Not only do we have a housing crisis in the UK, but also limited authorised locations in Darlington where travellers can put up campsites.
This lack of sufficient authorized sites in Darlington cause travellers to camp in unauthorised grounds instead in Darlington, Bishop Auckland, or Newton Aycliffe, like parking lots and playing fields.
Government data indicates that there has been a 17% increase in the number of caravans on unauthorized plots and land not owned by travellers in Darlington from 2016-2017.
And the number of socially rented plots in Durham has dramatically reduced from 2010 to 2017.
Municipalities and landowners in Durham can evict and recover possession of their land in Newton Aycliffe, Bishop Auckland, or Darlington in two ways.
Using common law to evict travellers in Durham is the first option.
Common law states that landowners in Darlington have the jurisdiction to remove travellers from their piece of land in Durham and they can use some reasonable force if necessary.
Evictions under the common law in Darlington are normally done by enforcement officers.
It is important to understand that evictions under law are accomplished by Denbigh Franks enforcement officers who will provide the travellers with a notice that gives them 24 hours to leave the Darlington property.
If after the 24-hour notice the site in Bishop Auckland, Newton Aycliffe, or Darlington is not vacated then the Denbigh Franks enforcement officers will come back with equipment, together with police if need be, to remove any travellers who are there.
Eviction by common law in Durham comes with certain benefits.
The most significant benefit is the speed at which the removal in Darlington can be affected.
In many situations, a common law eviction will take place within 24 hours, which ensures that there is less opportunity to cause damage to the land or property in Darlington and reduces the possibility of flipping the fly.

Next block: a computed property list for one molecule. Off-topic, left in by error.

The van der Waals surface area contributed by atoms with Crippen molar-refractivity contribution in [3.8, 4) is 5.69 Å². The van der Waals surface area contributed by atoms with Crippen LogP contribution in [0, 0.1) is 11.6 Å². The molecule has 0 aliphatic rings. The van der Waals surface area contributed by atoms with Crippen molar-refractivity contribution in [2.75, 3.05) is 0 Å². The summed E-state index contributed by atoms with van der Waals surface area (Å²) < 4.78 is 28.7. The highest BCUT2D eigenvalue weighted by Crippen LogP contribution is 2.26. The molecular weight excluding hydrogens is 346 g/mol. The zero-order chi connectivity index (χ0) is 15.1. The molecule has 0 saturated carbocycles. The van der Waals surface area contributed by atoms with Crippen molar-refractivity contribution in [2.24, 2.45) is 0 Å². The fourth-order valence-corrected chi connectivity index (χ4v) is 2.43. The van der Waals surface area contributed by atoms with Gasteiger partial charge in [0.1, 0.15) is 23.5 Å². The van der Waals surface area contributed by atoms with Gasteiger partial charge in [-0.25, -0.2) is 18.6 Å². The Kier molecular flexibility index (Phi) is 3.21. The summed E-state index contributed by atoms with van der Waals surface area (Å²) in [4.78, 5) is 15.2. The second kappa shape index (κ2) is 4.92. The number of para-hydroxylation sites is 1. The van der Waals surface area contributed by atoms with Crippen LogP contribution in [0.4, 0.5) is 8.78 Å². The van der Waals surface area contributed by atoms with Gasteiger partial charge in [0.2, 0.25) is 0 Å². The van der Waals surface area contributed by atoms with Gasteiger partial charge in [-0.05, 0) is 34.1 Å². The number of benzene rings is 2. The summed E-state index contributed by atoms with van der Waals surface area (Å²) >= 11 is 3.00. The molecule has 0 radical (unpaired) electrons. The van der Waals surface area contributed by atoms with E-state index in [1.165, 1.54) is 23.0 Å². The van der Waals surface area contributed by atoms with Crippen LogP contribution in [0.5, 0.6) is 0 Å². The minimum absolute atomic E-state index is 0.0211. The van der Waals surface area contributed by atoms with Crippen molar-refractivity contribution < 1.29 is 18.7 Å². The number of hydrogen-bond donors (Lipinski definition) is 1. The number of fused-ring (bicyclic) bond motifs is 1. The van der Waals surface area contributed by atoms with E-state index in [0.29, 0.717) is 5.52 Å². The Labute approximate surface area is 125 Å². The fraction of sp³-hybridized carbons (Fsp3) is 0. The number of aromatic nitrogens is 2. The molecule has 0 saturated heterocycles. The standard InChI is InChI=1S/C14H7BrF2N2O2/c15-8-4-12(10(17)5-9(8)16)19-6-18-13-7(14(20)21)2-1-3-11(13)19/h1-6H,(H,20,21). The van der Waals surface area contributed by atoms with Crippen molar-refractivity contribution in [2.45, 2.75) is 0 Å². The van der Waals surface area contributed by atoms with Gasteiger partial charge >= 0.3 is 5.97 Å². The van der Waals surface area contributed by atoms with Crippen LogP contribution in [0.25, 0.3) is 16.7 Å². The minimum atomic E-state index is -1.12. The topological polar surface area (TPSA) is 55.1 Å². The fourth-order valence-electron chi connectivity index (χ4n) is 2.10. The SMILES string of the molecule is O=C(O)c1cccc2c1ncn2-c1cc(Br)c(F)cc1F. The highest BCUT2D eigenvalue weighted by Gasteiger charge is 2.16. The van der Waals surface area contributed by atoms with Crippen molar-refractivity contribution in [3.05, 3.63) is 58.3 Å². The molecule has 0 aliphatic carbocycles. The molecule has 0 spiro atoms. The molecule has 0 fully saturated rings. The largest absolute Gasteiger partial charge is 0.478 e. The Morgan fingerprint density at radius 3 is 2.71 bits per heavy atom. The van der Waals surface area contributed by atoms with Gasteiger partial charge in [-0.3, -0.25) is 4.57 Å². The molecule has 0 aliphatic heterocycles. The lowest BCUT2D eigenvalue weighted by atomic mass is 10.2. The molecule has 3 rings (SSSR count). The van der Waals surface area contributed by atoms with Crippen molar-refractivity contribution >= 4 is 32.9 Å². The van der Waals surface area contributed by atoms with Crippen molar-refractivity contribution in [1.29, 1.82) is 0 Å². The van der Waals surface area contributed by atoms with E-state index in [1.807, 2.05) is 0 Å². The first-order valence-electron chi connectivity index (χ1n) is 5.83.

The other choice for local authorities and landowners in Durham is to get a writ of possession.
Under a writ of possession, the first eviction step in Darlington is to obtain a possession order.
The possession order is usually made against "Persons Unknown" when referring to either squatters or travellers in Newton Aycliffe, Bishop Auckland, or Darlington.
When the order of ownership has been granted in Darlington, you can go on and forward it to the High Court, which is then imposed by the (HCEO) High Court Enforcement Officer of Denbigh Franks.
The major benefit of utilising an ownership writ and later transferring it to Durham High Court includes an order being considered unnecessary, but, Denbigh Franks High Court enforcement personnel may choose if to serve an order or not depending on the existing circumstances.
This is specifically important when dealing with travellers in Darlington as the surprise aspect takes away any chance to vandalize property, steal from the premise, or for when there is expected resistance in Durham.
If you can prevent situations like this from happening, that is preferable than dealing with evictions in Bishop Auckland, Darlington, or Newton Aycliffe, as doing such will not only take your time but it will cost you a lot as well, and you and the authorities in Durham should consider these factors and prevent unwanted situations from happening.
It is important to take some actions, such as putting fences and gates over the Darlington property and also, having big bollards at entrances is also a great alternative to prevent unapproved individuals from getting inside your property.
Embankments, earth bunds and trenches can also be used to secure the land in Darlington from unwanted visitors.
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If you would like to find out more about the bespoke security services we provide here at Denbigh Franks, please do not hesitate to get in touch today. We look forward to answering any questions you may have.